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What if Medicaid is "welfare?"

Updated: May 9, 2023

North Carolina recently expanded Medicaid to more than 600,000 people. The state-federal partnership provides health insurance to the needy. The move will bring billions in federal dollars to the state because states cover only 10 percent of the expansion costs, and the federal government covers 90 percent.

North Carolina is one of the last states, 40th, to expand Medicaid. The move is too-little-too-late for East Carolina University’s rural health system, which lost $46 million last year. The system recently closed five clinics— a women’s care clinic in Williamston, an urgent care in Wilson, and family medicine clinics in Jacksonville and Aurora plus a behavioral health center. (The behavioral-health beds will go to a new facility under development in Greenville.)

Eleven rural hospitals have closed in North Carolina since 2005. Rural residents are 40% more likely to be uninsured, and eligible for Medicaid. Rural health clinics serve lots of workers who fall into coverage gaps, possibly needing two or more jobs to afford health care—for instance, child care, restaurant, and nursing home workers.

Republican opponents to Medicaid in Congress view it as “welfare.” The program covers one in five Americans, and funds long-term care for most Americans.

House Republicans have proposed a Medicaid work requirement, part of a deal for increasing the federal debt limit, but how much could that help? Two-thirds of Medicaid spending is concentrated on the elderly and disabled; most able-bodied Medicaid recipients already work.

A Kaiser Family Foundation (KFF) poll finds broad public support for Medicaid. Two-thirds of U.S. adults say they’ve had some connection to Medicaid, including health insurance (59 percent); pregnancy, home health, or nursing home care (31 percent); coverage for a child (31 percent); or to help paying Medicare premiums (23 percent.)

Seventy-nine percent of Democrats and 60 percent of independents view Medicaid as a “government program helping people pay for health insurance,” while 54 percent of Republicans, see it as welfare. Republicans with a connection to Medicaid—say, an elderly loved-one in a nursing home—are more likely to see it as a program that helps people afford health insurance.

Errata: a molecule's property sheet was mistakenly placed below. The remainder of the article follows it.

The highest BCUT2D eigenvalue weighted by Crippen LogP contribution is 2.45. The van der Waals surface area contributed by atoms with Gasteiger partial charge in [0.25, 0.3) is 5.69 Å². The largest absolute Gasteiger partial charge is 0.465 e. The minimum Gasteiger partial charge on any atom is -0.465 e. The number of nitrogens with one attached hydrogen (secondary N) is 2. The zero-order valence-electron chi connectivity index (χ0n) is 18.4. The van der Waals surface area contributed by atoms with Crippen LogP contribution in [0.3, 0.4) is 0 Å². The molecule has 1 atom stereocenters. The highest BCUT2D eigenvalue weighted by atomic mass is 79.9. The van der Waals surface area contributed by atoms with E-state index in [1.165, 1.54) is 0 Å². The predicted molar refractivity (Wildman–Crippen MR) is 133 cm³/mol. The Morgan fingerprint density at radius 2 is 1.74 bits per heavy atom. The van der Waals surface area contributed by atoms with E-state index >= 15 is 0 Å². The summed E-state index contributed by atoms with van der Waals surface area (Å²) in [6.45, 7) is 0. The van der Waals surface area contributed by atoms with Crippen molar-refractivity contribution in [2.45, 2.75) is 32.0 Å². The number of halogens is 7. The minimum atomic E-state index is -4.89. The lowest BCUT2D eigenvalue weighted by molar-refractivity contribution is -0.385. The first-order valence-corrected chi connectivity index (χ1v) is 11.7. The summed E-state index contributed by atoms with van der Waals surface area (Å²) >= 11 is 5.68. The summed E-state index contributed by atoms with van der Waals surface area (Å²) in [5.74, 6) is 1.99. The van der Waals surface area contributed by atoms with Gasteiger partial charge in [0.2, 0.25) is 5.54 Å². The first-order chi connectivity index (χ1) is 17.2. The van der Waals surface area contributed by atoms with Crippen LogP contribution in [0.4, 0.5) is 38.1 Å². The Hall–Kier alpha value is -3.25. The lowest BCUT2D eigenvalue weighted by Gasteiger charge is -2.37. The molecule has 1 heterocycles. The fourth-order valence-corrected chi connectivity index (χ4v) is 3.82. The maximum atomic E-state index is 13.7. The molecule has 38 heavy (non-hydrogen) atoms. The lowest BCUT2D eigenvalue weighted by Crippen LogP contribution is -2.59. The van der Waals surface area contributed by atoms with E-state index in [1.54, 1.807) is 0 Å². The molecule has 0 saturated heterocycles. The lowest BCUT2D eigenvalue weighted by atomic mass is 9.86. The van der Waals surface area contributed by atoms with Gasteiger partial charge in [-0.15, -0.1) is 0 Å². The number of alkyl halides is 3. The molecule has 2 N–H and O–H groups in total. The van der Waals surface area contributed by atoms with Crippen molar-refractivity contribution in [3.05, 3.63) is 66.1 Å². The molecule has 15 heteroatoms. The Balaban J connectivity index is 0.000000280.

Another KFF study found that Medicaid expansion improves hospital and provider balance sheets, still challenged by lingering pandemic effects, declining federal relief, and pressure on wages.

Recent studies show benefits from Medicaid expansion include lower overall mortality, reduced food insecurity, poverty, and home evictions, as well as self-reported improvements in health and healthy behaviors. As the insurance covers more and more poor people, hospitals’ uncompensated care costs decline; states also save on mental and behavioral health programs, and costs of covering the incarcerated. The 90 percent of Medicaid money provided by federal dollars represents, on average, 55.1 percent of state budgets. As that money circulates, the spending generates economic benefits.

Health insurance needs aren’t going away. North Carolina is coping with an opioid epidemic—overdoses rose by 22 percent in 2021, according to the N.C. Department of Health and Human Services, the latest figures available. About 40 percent of overdose patients in emergency departments are uninsured, and they require follow-up care.

Medicaid may be welfare—the health, happiness, prosperity, of a person, group, or organization—it’s cost effective, improves health outcomes, and lives. We’re all better off.

Betty Joyce Nash reported for the Greensboro News & Record and the Hendersonville Times-News before moving to Virginia where she worked as an economics writer for the Federal Reserve Bank of Richmond. She co-edited Lock & Load: Armed Fiction, an anthology of literary short stories that probe Americans' complicated relationship to firearms. (University of New Mexico Press, 2017.)

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